Joint Manipulation 2012-05-21T10:23:58+00:00

What is Joint Manipulation?

Market Harborough Physiotherapy Joint ManipulationThe method of joint manipulation is usually used on synovial joints. This includes most of the types of movable joints in the human body that can cause pain.

Joint manipulation is a technique to mobilize a joint in order to aid the treatment and recovery of an injury. The objective of joint manipulations is to increase the range of motion and mobility of the injured joint. The technique uses a controlled, small, isolated impulse on the target joint. The joint is usually placed at the end of its movement, and the manipulation gives an extra stretch to the soft tissues adjacent to the joint. This may produce a pop or clicking noise as a small suction pressure within the joint is released. This is normal. It is not a painful technique and in fact usually provides instant relief. Effectively, this frees any adhesions or restricted joints by gapping them and encouraging better movement. It also has a useful secondary effect of relieving pain.

what are the benefits of Joint Manipulation?

The clinical effects of joint manipulation have been shown to include:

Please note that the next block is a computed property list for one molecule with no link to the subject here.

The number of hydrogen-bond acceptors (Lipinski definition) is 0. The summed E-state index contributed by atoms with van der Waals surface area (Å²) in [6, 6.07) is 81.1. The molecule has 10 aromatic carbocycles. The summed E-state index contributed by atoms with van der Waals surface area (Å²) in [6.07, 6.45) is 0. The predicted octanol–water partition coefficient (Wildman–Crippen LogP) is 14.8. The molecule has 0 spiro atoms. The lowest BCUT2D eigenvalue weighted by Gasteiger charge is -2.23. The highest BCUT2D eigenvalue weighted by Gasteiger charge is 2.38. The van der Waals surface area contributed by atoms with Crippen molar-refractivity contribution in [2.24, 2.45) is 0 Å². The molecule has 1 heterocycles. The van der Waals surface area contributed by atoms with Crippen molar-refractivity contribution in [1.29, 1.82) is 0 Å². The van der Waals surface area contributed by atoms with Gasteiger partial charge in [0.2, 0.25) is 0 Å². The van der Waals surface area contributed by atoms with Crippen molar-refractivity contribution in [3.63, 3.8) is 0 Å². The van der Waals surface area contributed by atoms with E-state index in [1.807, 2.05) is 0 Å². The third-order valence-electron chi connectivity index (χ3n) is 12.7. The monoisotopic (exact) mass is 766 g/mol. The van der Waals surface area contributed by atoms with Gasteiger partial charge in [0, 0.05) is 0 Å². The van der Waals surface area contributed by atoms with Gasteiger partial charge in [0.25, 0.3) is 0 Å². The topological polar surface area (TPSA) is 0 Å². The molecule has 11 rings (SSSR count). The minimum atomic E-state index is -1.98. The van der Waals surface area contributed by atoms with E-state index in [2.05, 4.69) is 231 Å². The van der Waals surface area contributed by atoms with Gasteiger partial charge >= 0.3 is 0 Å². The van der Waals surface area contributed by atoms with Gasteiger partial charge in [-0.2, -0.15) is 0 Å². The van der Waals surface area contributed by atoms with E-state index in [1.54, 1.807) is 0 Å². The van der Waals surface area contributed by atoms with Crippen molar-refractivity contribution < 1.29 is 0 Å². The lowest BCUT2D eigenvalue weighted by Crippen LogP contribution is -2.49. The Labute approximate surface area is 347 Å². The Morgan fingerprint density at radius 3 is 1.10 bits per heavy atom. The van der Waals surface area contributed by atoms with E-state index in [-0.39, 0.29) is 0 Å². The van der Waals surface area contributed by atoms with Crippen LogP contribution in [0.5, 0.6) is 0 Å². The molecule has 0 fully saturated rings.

• Temporary relief of musculoskeletal pain.

• Shortened time to recover from acute injury.

• Full range of motion restored

• Release of endorphins which are natural pain relievers

• Less irritating than repeated movements into pain

• Unlocked trapped joints

• Reduction of protective muscle spasm.

What is the ‘CLICK’ in a Joint Manipulation?

Joint manipulation is typically associated with the production of an audible ‘clicking’ or ‘popping’ sound. This sound is believed to be produced as some of the gases that are dissolved in the synovial fluid leaving the solution creating a bubble or cavity. This gas bubble, thought to be mainly carbon dioxide, rapidly collapses upon itself, resulting in a ‘clicking’ sound.

At Market Harborough Physio we use manipulation of part of a treatment package. Joint manipulation is not used on every patient and only where appropriate, depending on the patient’s condition.